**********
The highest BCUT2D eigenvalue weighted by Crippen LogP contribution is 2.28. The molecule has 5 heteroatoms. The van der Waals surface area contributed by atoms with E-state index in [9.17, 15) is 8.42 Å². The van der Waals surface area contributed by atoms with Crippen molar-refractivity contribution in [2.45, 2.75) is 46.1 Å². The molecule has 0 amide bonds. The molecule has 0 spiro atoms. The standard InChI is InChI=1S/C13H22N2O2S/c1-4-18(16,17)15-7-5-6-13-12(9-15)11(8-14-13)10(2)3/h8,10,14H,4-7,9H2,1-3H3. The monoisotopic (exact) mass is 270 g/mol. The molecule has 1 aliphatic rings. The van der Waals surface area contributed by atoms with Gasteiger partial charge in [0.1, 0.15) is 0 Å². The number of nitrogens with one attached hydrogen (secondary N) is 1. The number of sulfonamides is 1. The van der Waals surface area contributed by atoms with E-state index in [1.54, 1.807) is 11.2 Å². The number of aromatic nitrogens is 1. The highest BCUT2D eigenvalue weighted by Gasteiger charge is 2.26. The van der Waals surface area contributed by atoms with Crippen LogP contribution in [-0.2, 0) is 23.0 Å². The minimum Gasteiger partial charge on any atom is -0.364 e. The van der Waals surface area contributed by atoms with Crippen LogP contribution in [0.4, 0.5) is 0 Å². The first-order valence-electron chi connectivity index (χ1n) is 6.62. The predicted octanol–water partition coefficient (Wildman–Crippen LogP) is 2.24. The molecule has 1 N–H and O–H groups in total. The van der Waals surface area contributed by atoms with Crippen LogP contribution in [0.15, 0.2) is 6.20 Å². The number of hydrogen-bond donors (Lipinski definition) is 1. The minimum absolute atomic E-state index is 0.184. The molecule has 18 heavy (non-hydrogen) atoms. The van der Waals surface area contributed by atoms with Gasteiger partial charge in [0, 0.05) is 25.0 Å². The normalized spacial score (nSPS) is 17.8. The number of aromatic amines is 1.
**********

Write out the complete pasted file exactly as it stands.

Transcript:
The highest BCUT2D eigenvalue weighted by Crippen LogP contribution is 2.28. The molecule has 5 heteroatoms. The van der Waals surface area contributed by atoms with E-state index in [9.17, 15) is 8.42 Å². The van der Waals surface area contributed by atoms with Crippen molar-refractivity contribution in [2.45, 2.75) is 46.1 Å². The molecule has 0 amide bonds. The molecule has 0 spiro atoms. The standard InChI is InChI=1S/C13H22N2O2S/c1-4-18(16,17)15-7-5-6-13-12(9-15)11(8-14-13)10(2)3/h8,10,14H,4-7,9H2,1-3H3. The monoisotopic (exact) mass is 270 g/mol. The molecule has 1 aliphatic rings. The van der Waals surface area contributed by atoms with Gasteiger partial charge in [0.1, 0.15) is 0 Å². The number of nitrogens with one attached hydrogen (secondary N) is 1. The number of sulfonamides is 1. The van der Waals surface area contributed by atoms with E-state index in [1.54, 1.807) is 11.2 Å². The number of aromatic nitrogens is 1. The highest BCUT2D eigenvalue weighted by Gasteiger charge is 2.26. The van der Waals surface area contributed by atoms with Crippen LogP contribution in [-0.2, 0) is 23.0 Å². The minimum Gasteiger partial charge on any atom is -0.364 e. The van der Waals surface area contributed by atoms with Crippen LogP contribution in [0.4, 0.5) is 0 Å². The first-order valence-electron chi connectivity index (χ1n) is 6.62. The predicted octanol–water partition coefficient (Wildman–Crippen LogP) is 2.24. The molecule has 1 N–H and O–H groups in total. The van der Waals surface area contributed by atoms with Crippen LogP contribution in [0.15, 0.2) is 6.20 Å². The number of hydrogen-bond donors (Lipinski definition) is 1. The minimum absolute atomic E-state index is 0.184. The molecule has 18 heavy (non-hydrogen) atoms. The van der Waals surface area contributed by atoms with Gasteiger partial charge in [0, 0.05) is 25.0 Å². The normalized spacial score (nSPS) is 17.8. The number of aromatic amines is 1.